11. Kondziolka D, Mathieu D, Lunsford LD, Martin JJ, Madhok R, Niranjan A, Flickinger JC (2008) Radiosurgery as definitive management of intracranial meningiomas. Neurosurgery 62:53–58PubMedCrossRefGoogle Scholar
  12. Kuhl DE, Alavi A, Hoffman EJ, Phelps ME, Zimmerman RA, Obrist WD, Bruce DA, Greenberg JH, Uzzell B (1980) Local cerebral blood volume in head-injured patients: determination by emission computed tomography of 99mTc-labeled rec cells. J Neurosurg 52:309–320PubMedCrossRefGoogle Scholar
  13. Lee J, Koyanagi I, Hida K, Seki T, Iwasaki Y, Mitsumori K (2003) Spinal cord edema: unusual magnetic resonance imaging findings in cervical spondylosis. J Neurosurg 99(Suppl1):8–13PubMedGoogle Scholar
  14. Lee KJ, Joo W, Rha HK, Park HK, Chough JK, Hong YK, Park CK (2008) Peritumoral brain edema in meningiomas: correlations between magnetic resonance imaging, angiography, and pathology. Surg Neurol 69:350–355PubMedCrossRefGoogle Scholar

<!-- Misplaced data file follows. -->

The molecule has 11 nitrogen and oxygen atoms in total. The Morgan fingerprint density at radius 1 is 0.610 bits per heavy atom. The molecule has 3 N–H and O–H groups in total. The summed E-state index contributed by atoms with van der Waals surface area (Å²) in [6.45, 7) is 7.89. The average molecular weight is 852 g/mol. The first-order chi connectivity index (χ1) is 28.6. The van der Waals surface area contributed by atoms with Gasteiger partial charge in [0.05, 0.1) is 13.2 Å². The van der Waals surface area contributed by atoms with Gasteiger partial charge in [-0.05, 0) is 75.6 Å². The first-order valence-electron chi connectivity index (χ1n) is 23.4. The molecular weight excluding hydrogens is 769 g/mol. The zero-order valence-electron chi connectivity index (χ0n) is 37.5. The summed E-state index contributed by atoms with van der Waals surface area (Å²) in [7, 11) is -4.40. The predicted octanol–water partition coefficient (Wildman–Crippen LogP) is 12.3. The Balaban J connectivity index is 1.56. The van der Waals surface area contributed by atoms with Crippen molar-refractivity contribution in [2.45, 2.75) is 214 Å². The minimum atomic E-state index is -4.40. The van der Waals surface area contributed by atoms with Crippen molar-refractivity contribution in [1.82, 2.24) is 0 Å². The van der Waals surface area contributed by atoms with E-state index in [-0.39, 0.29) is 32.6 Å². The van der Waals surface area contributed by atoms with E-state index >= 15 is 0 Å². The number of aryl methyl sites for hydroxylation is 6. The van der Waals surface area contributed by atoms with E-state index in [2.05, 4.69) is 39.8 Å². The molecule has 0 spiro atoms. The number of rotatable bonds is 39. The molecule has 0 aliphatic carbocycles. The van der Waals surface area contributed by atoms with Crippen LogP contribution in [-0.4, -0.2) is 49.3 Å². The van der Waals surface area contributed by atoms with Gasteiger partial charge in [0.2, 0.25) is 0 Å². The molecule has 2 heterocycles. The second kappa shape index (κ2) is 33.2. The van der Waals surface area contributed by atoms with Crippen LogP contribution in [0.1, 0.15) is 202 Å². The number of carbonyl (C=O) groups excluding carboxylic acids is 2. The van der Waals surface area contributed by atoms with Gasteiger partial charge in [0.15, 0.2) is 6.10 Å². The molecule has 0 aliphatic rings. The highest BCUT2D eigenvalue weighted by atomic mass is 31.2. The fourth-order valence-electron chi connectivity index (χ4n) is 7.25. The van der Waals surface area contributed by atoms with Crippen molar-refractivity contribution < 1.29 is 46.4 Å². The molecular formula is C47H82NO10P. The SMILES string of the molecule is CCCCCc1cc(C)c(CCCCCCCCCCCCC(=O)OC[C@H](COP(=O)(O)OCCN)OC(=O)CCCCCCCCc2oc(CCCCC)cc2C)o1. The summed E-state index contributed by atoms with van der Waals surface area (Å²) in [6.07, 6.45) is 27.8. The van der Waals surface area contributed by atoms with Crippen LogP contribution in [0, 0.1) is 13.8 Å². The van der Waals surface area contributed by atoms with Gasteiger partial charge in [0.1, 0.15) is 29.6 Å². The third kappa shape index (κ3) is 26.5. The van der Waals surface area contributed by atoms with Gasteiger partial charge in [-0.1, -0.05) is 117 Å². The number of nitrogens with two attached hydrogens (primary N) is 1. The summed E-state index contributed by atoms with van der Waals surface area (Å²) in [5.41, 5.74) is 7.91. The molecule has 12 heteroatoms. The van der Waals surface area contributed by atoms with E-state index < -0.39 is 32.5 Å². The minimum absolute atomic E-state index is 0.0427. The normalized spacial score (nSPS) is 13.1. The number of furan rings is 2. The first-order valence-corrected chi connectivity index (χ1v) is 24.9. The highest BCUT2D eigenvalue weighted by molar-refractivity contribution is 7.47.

15. Levy WJ, Bay J, Dohn D (1982) Spinal cord meningioma. J Neurosurg 57:804–812PubMedCrossRefGoogle Scholar
  16. Mahmood NS, Kadavigere AK, Ramesh AK, Rao VR (2008) Magnetic resonance imaging in acute cervical spinal cord injury: a correlative study on spinal cord changes and 1 month motor recovery. Spinal Cord 46:791–797PubMedCrossRefGoogle Scholar
  17. Mastronardi L, Elsawaf A, Roperto R, Bozzao A, Caroli M, Ferrante M, Ferrante L (2007) Prognostic relevance of the postoperative evaluation of intramedullary spinal cord changes in signal intensity on magnetic resonance imaging after anterior decompression for cervical spondylotic myelopathy. J Neurosurg Spine 7:615PubMedCrossRefGoogle Scholar